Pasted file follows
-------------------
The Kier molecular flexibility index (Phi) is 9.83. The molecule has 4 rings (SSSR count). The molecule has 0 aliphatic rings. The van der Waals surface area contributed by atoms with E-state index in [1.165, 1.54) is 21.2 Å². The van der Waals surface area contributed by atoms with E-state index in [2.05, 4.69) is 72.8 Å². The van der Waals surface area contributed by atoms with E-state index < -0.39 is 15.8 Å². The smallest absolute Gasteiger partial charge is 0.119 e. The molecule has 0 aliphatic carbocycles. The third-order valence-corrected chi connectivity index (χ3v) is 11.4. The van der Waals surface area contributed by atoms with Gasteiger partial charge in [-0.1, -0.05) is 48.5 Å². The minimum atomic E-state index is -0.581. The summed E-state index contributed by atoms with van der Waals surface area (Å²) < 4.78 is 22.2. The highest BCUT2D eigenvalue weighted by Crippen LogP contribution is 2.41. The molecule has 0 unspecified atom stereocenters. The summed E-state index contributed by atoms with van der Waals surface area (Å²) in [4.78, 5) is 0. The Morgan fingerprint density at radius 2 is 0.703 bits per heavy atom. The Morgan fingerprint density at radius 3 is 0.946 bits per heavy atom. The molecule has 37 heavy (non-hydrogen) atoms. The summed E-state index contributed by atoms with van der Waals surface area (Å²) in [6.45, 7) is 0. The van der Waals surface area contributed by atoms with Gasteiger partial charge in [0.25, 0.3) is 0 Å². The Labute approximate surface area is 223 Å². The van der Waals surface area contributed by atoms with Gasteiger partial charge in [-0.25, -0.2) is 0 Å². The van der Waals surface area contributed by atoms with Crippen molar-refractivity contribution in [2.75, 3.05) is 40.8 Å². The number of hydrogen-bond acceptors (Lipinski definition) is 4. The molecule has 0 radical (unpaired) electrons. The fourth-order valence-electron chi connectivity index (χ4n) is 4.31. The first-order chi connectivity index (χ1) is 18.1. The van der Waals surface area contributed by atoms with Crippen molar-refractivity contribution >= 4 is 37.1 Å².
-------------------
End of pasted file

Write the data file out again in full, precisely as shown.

The Kier molecular flexibility index (Phi) is 9.83. The molecule has 4 rings (SSSR count). The molecule has 0 aliphatic rings. The van der Waals surface area contributed by atoms with E-state index in [1.165, 1.54) is 21.2 Å². The van der Waals surface area contributed by atoms with E-state index in [2.05, 4.69) is 72.8 Å². The van der Waals surface area contributed by atoms with E-state index < -0.39 is 15.8 Å². The smallest absolute Gasteiger partial charge is 0.119 e. The molecule has 0 aliphatic carbocycles. The third-order valence-corrected chi connectivity index (χ3v) is 11.4. The van der Waals surface area contributed by atoms with Gasteiger partial charge in [-0.1, -0.05) is 48.5 Å². The minimum atomic E-state index is -0.581. The summed E-state index contributed by atoms with van der Waals surface area (Å²) < 4.78 is 22.2. The highest BCUT2D eigenvalue weighted by Crippen LogP contribution is 2.41. The molecule has 0 unspecified atom stereocenters. The summed E-state index contributed by atoms with van der Waals surface area (Å²) in [4.78, 5) is 0. The Morgan fingerprint density at radius 2 is 0.703 bits per heavy atom. The Morgan fingerprint density at radius 3 is 0.946 bits per heavy atom. The molecule has 37 heavy (non-hydrogen) atoms. The summed E-state index contributed by atoms with van der Waals surface area (Å²) in [6.45, 7) is 0. The van der Waals surface area contributed by atoms with Gasteiger partial charge in [0.25, 0.3) is 0 Å². The Labute approximate surface area is 223 Å². The van der Waals surface area contributed by atoms with Gasteiger partial charge in [-0.25, -0.2) is 0 Å². The van der Waals surface area contributed by atoms with Crippen molar-refractivity contribution in [2.75, 3.05) is 40.8 Å². The number of hydrogen-bond acceptors (Lipinski definition) is 4. The molecule has 0 radical (unpaired) electrons. The fourth-order valence-electron chi connectivity index (χ4n) is 4.31. The first-order chi connectivity index (χ1) is 18.1. The van der Waals surface area contributed by atoms with Crippen molar-refractivity contribution >= 4 is 37.1 Å².